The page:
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Acupuncture Today
February, 2013, Vol. 14, Issue 02
 
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Peer Points: Mike Arsenault Builds From The Ground Up

Stories of Practice Success

By Brenda Duran

Editor's Note: This is our new bi-monthly column focused on highlighting the success of acupuncturists from around the country who would like to share their tips for making an acupuncture practice work and thrive.


Licensed acupuncturist Mike Arsenault learned early on that in order to create a successful practice he needed to be patient. Over time, his hard work and ambition would lead him not only to create a thriving practice but also a successful side skincare business based on TCM.

By stepping out of the box and venturing into the world of commerce, Arsenault was able to apply more to his practice. Arsenault has learned that building a strong practice includes good marketing and establishing strong relationships with patients. Here he shares how he went from a new acupuncturist straight out of the New England School of Acupuncture to established practitioner and businessman in Ipswich, MA at Winchester Hospital in Winchester, MA.

AT: Tell us about going from an acupuncture graduate to being a successful business owner. What are some of the important steps you took?

When I first graduated I built my acupuncture practice gradually. I kept my day job as a community college professor and built up my practice in the evenings and weekends. I sent letters to network with doctors and massage therapists, gave talks, knocked on a lot of doors to let people know I had opened up an office. Only after I had a steady half-time practice did I make the leap and leave teaching. In the early years I joined BNI, taught classes at the local YMCA, wrote articles for the local newspaper and anything else that would keep my name circulating locally. Once there was a steady stream of patients the continued success and growth of the practice relied on results, so I listened carefully and made sure people got results that they'd want to tell their friends and family about.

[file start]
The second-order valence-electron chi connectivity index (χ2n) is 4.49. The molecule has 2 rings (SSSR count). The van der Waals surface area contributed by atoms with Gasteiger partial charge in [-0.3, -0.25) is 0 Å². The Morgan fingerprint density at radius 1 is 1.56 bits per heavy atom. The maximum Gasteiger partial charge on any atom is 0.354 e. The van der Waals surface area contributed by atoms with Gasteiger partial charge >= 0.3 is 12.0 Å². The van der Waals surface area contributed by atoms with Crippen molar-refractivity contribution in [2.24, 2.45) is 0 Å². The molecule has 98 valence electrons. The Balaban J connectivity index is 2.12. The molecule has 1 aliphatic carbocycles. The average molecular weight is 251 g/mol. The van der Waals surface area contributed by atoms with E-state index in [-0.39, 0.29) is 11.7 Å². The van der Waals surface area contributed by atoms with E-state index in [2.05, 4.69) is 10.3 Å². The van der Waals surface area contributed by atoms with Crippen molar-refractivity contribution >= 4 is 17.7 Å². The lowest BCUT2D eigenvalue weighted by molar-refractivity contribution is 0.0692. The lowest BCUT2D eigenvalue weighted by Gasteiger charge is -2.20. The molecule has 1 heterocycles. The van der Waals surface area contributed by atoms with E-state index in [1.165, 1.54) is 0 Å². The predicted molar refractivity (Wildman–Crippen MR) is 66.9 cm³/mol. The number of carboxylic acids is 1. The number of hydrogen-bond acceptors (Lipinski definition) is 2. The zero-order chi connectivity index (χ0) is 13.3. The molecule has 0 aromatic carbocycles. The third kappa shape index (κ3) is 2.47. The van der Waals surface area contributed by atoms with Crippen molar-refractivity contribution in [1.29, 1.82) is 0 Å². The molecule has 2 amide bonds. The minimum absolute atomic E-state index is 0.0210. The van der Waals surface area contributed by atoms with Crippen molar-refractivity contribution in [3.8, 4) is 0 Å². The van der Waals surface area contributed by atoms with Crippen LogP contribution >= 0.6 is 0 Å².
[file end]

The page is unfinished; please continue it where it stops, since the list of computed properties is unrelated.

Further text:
peer points - Copyright – Stock Photo / Register Mark AT: What made you go from being an acupuncturist with a practice to selling a product? Tell us about how acupuncture helped you with your idea.

I had no intention of creating or selling a product. My products were born purely of necessity. My daughter Emily was born with eczema and I wanted to keep her off of harsh medicines if at all possible. I knew that I could help her herbally and relied on my training in Chinese herbs from New England School of Acupuncture to develop something to help her. I read everything I could find and took traditional dermatology formulas and pared them down until we had something very simple and very effective. My wife Chi and I tested them on ourselves and later Emily. After I created a balm that worked well for Emily, I began using it in my clinic with patients. After it worked well with them, I slowly began to see the possibilities of building a business to help more people.

AT: What advice would you give to those who have just graduated from acupuncture school?

Envision how and where you want to practice. Be very specific. What are your goals? What would be the perfect practice for you? By clarifying this before starting it will be so much easier to take steps to get there. Then, realize that it will take time to build a practice. Plan on taking at least a year to get a steady practice off the ground.

AT: When you branched out with your product line, how were you able to bring your product to the market quickly and cheaply?

I came to quickly realize that our patients and their families are a good cross-section of the population. You can test and get real feedback on a product for very little money by giving them your invention and asking for feedback. If it does well with your sphere of influence, it most likely has a good chance in the general population. If it doesn't, you should reconsider before spending more money and go back to the drawing board.

AT: What are some of the Traditional Chinese Medicine principles you personally follow to achieve success?

I try to keep some of the most fundamental TCM principles in mind in my work and my life. The first is simply Yin Yang balance. In the early years of the business it was like a tsunami that I was barely able to keep riding. I worked maniacally and got depleted. When I finally came up for air, I decided that if I wanted to keep doing the work I love I'd need to recharge my batteries regularly and work in a more reasonable manner. Now I stop and get proper sleep, meditate and take more time for myself and family. I not only feel better but also have more resources to do a better job and come up with more creative ways to keep expanding and growing.